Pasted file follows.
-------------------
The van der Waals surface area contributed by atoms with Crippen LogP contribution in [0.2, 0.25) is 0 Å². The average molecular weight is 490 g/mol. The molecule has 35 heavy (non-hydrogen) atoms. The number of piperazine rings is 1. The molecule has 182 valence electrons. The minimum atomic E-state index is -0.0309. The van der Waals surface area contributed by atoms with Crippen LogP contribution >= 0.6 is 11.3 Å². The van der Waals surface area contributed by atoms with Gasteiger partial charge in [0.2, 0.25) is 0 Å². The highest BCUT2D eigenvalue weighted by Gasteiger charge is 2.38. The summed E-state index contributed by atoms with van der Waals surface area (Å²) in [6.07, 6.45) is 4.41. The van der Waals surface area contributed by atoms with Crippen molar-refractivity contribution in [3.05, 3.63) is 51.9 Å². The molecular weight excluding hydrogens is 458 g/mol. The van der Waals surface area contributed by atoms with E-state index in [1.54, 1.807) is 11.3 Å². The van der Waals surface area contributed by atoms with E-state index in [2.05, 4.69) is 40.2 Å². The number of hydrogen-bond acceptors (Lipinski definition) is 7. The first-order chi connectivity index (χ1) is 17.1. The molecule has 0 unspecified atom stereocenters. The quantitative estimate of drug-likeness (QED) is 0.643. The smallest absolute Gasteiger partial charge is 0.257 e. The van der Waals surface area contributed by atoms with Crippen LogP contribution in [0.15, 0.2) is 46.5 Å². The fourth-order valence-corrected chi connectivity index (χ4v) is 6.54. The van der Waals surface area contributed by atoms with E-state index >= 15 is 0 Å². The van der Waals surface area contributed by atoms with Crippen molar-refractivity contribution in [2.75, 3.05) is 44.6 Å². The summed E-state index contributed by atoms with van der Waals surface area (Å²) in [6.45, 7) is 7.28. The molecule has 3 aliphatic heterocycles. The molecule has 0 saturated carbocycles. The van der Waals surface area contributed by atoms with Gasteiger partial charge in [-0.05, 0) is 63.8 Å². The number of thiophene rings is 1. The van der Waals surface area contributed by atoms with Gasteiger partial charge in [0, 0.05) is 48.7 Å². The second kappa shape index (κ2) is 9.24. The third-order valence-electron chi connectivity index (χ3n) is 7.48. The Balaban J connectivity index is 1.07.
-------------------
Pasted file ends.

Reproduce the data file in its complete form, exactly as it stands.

The van der Waals surface area contributed by atoms with Crippen LogP contribution in [0.2, 0.25) is 0 Å². The average molecular weight is 490 g/mol. The molecule has 35 heavy (non-hydrogen) atoms. The number of piperazine rings is 1. The molecule has 182 valence electrons. The minimum atomic E-state index is -0.0309. The van der Waals surface area contributed by atoms with Crippen LogP contribution >= 0.6 is 11.3 Å². The van der Waals surface area contributed by atoms with Gasteiger partial charge in [0.2, 0.25) is 0 Å². The highest BCUT2D eigenvalue weighted by Gasteiger charge is 2.38. The summed E-state index contributed by atoms with van der Waals surface area (Å²) in [6.07, 6.45) is 4.41. The van der Waals surface area contributed by atoms with Crippen molar-refractivity contribution in [3.05, 3.63) is 51.9 Å². The molecular weight excluding hydrogens is 458 g/mol. The van der Waals surface area contributed by atoms with E-state index in [1.54, 1.807) is 11.3 Å². The van der Waals surface area contributed by atoms with E-state index in [2.05, 4.69) is 40.2 Å². The number of hydrogen-bond acceptors (Lipinski definition) is 7. The first-order chi connectivity index (χ1) is 17.1. The molecule has 0 unspecified atom stereocenters. The quantitative estimate of drug-likeness (QED) is 0.643. The smallest absolute Gasteiger partial charge is 0.257 e. The van der Waals surface area contributed by atoms with Crippen LogP contribution in [0.15, 0.2) is 46.5 Å². The fourth-order valence-corrected chi connectivity index (χ4v) is 6.54. The van der Waals surface area contributed by atoms with E-state index >= 15 is 0 Å². The van der Waals surface area contributed by atoms with Crippen molar-refractivity contribution in [2.75, 3.05) is 44.6 Å². The summed E-state index contributed by atoms with van der Waals surface area (Å²) in [6.45, 7) is 7.28. The molecule has 3 aliphatic heterocycles. The molecule has 0 saturated carbocycles. The van der Waals surface area contributed by atoms with Gasteiger partial charge in [-0.05, 0) is 63.8 Å². The number of thiophene rings is 1. The van der Waals surface area contributed by atoms with Gasteiger partial charge in [0, 0.05) is 48.7 Å². The second kappa shape index (κ2) is 9.24. The third-order valence-electron chi connectivity index (χ3n) is 7.48. The Balaban J connectivity index is 1.07.